VIENNA, Austria — There is too much crude on global oil markets, senior oil officials from Iran and Libya said Monday, and added that OPEC was reviewing supply levels.

Energy officials representing members of the Organization of the Petroleum Exporting Countries arrived in Vienna where they will discuss production levels and global demand.

Oil prices have fallen 26 percent from their highs of $147 a barrel and Iran, the group's No. 2 producer, has become one of the most vocal proponent of tightening the oil spigots.

"We believe the market is oversupplied," Gholam Hossein Nozari, Iran's oil minister, told reporters, adding the ministers planned to make a decision on production levels after a review Tuesday.

Shokri Ghanem, the chairman of Libya's National Oil Corp, told The Associated Press, "There is a glut in the market that warrants creating order."

He said OPEC members producing above assigned quotas should be urged to curb output in line with those limits.

Saudi Arabia, the dominant OPEC member, has boosted production by 250,000 barrels per day after repeated requests from Western nations, and direct pleas from President Bush.

Libya's Ghanem now says the market is oversupplied.

"There is a lot of oil in the market, much more than demand," Ghanem said.

Nigeria's junior minister for petroleum, Odein Ajumogobia, indicated he had not yet taken a position on output.

"I really haven't made up my mind," Ajumogobia said upon his arrival in Vienna. Asked whether OPEC might maintain current output levels, Ajumogobia said he had "no idea."

If production is cut, most industry experts expect it will be very small, though it would come two months after crude prices hit all time highs above $147.

Since crude surged to a record $147.27 a barrel on July 11, it has tumbled more than $40. Over the summer, OPEC was resisting calls by the U.S. and other Western nations for more oil. Oil ministers, however, blamed speculators and a weak U.S. dollar for crude's rise.

The greenback has since strengthened, global economies have slowed and investor appetite for commodities has cooled. The crude market has begun to look terribly bearish.

In Europe, light, sweet crude for October delivery rose $1.90, nearly 2 percent, to $108.13 on the New York Mercantile Exchange, as Hurricane Ike threatened oil and gas facilities in and around the Gulf of Mexico. The contract fell Friday by $1.66 to settle at $106.23, a five-month low.

The downward spiral has led Iran to suggest that it is time to reduce output from the nearly 30.5 million barrels a day being pumped last month by the organization's members.

Not far behind is Venezuela. While moderating recent demands for immediate output cuts, Venezuelan Oil Minister Rafael Ramirez has drawn the line at $100 per barrel of oil. Anything below that should serve as a wake-up call for OPEC to tighten the spigots, he says — sentiment that is shared by other OPEC members.

Still, a major cutback is unlikely without Saudi compliance, and the Saudis — de-facto OPEC policy setters who are now producing nearly a third of total OPEC output — have given no hint they favor that option. Saudi Oil Minister Ali Naimi has instead talked about a floor of $80 as the red line for action.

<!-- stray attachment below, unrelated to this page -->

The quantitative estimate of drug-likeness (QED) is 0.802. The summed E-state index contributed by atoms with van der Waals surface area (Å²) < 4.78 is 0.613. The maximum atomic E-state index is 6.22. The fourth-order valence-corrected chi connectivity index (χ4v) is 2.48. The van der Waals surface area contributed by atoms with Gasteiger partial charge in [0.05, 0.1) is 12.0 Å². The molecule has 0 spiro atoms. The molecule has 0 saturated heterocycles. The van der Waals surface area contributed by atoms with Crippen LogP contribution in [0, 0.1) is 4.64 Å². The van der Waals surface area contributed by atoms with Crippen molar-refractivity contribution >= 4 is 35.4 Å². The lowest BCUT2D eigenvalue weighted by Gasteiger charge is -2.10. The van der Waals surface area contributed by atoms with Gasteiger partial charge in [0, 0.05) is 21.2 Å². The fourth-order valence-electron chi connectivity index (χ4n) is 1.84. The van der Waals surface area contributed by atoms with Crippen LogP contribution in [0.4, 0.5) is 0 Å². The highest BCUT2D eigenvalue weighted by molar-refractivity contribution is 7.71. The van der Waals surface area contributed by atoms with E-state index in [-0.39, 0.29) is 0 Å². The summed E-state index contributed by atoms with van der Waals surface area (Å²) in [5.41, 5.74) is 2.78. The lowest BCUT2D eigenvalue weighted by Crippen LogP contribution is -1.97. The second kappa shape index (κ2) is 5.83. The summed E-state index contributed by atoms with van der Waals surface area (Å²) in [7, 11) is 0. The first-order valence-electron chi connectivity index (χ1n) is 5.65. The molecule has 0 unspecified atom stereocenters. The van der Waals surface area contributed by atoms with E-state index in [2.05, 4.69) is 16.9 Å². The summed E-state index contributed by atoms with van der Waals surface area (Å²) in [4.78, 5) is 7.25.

OPEC has reason to be cautious.

Despite their precipitous fall, prices remain 14 percent higher this year than in 2007, and a barrel of benchmark crude still fetches four times what it did five years ago.

Any OPEC move Tuesday to pare back output would result in a howl of protest from the U.S. and other major consumers, and give a larger platform to Republican presidential candidate John McCain and Barack Obama, his Democratic counterpart, to call for reduced dependence on foreign oil.

Additionally, OPEC understands that high prices drive down demand and will likely try to find a balance between high profits and a price that the market can accept.

In a forecast last month, OPEC predicted that the world's forecast appetite for oil for this year overall will have fallen by 30,000 barrels a day and noted that world demand growth next year will be "the lowest since 2002."

Such factors have led some experts to predict OPEC would opt for no change.

"The ministers will hold the status quo (although) there is going to be the usual jawboning from the usual suspects" for a cutback, says trader and analyst Stephen Schork. Even now, "oil is by no means cheap and that is certainly adding a lot of pressure to the (world's) economies — the smarter ones, the Saudis, the Qataris the Kuwaitis are aware of this."

Others think that OPEC, which accounts for about 40 percent of world oil production, will compromise between doing nothing — thereby chancing a further erosion in prices — and slashing boldly — thereby risking skyrocketing prices and an ensuing fallback in demand.

That middle way would mean agreeing to pare away at overproduction without reducing the overall output quota of 27.3 million barrels a day set in November for the 12 OPEC members under production limits.

Associated Press writer George Jahn contributed to this report from Vienna.